Foodgrains smuggling rampant across borders
From food to fodder or inter-state to international borders, Indian corruption knows no limits.
Rashi Aditi Ghosh/ZRG
From food to fodder or inter-state to international borders, Indian corruption knows no limits. In a country where a whopping 29.8 per cent of population lives below poverty line, a new scam involving siphoning off of 1769.47 metric tonnes of key foodgrains across the border to Nepal and Bangladesh has been unearthed.
According to a Home Ministry report, in 2012 (as on March 31), about 5.85 metric tonnes and 19.83 metric tonnes of key foodgrains along Indo-Bangladesh border and Indo-Nepal border were seized respectively by the Border Security Force (BSF) and Sashastra Seema Bal (SSB). In fact, reports of rampant cross-border smuggling of Indian food grains meant for impoverished BPL families under the PDS have come on earlier occasions as well.
It hints at, if anything, a highly organized nexus of officials, local politicians and traders. Biraj Patnaik, who recently conducted a food security study at Action Aid, a food rights NGO, stresses, “Smuggling in the listed states is all due to political support and individual benefits or else how come smuggling of key crops along borders in a country with starvation is still untapped.”
A Zee Research Group (ZRG) analysis shows that despite official claims smuggling of key crops is rampant in states like Uttar Pradesh, Bihar and Uttarakhand. While Bihar with 997.5 metric tonnes reported the highest quantity of smuggled food grains between 2009 and 2012, other states like Uttar Pradesh aren’t lagging far behind. The state reported 545.7 metric tonnes of smuggled foodgrains while Uttarakhand and West Bengal follow with 5.9 and 3.64 metric tonnes respectively.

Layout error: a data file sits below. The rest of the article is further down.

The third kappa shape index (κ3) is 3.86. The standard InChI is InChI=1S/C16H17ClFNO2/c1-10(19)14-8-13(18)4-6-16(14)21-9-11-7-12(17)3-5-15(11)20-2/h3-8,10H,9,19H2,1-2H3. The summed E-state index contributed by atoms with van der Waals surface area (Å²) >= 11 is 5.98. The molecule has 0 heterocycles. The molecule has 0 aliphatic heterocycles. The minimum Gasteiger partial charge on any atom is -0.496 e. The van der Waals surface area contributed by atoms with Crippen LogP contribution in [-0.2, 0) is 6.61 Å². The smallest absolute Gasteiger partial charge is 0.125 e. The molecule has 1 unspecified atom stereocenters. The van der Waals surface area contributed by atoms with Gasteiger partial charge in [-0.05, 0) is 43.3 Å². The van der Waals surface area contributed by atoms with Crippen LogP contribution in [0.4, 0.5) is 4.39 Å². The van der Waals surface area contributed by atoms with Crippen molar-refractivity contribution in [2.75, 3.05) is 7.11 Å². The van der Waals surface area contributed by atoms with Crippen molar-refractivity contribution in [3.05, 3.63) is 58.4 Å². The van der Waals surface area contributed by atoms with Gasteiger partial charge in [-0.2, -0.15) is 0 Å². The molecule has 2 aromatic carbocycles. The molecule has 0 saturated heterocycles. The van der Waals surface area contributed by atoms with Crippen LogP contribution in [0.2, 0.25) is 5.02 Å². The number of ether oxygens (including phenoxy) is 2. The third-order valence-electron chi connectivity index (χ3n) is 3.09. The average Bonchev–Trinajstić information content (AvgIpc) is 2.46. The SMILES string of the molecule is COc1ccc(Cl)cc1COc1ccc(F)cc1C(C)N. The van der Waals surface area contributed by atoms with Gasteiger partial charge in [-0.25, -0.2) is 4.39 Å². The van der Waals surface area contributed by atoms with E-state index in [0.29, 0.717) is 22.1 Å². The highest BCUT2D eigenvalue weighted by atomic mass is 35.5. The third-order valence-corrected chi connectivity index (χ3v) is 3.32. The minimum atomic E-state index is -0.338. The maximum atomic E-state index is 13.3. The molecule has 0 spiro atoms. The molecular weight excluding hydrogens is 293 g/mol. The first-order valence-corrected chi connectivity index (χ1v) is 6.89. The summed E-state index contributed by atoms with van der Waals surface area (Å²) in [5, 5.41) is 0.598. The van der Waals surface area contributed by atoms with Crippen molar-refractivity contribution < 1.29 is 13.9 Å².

Showing his concern and distress over smuggling, damage and wastage suffered by key crops Amar Jyoti Nayak, lead, Land and Livelihood Knowledge Hub, ActionAid India observed: “In a country where millions either go to bed hungry every night or barely have access to one square meal a day; the news that there could now be smuggling of foodgrains is just outrageous and reprehensible. This needs to be thoroughly investigated.”
Along with smuggling, massive procurement and lack of adequate storage facilities has also become a severe cause for concern for many states. A ZRG analysis of data clearly depicts that the procurement of wheat and rice has registered a massive increase from 33.48 per cent in 2010-11 to 58.20 per cent in 2011-2012. During the same period, loss of foodgrains due to lack of storage has increased from 0.58 lakh tonnes in 2008-09 to 1.48 lakh tonnes in 2011-12 (upto February).
Explaining the gap between procurement and storage IK Negi, general manager (quality control) at Food Corporation of India said, “We lose a lot of foodgrains due to various reasons and with such a huge volume of procurement controlling the foodgrain damage becomes tough.”
In order to resolve the crisis like situation many states are now urging Centre’s intervention. The Confederation of Northern India Roller Flour Mills Association has urged the government, to off-load the huge stocks of wheat it currently holds, through the open market sales scheme (OMSS) in the north.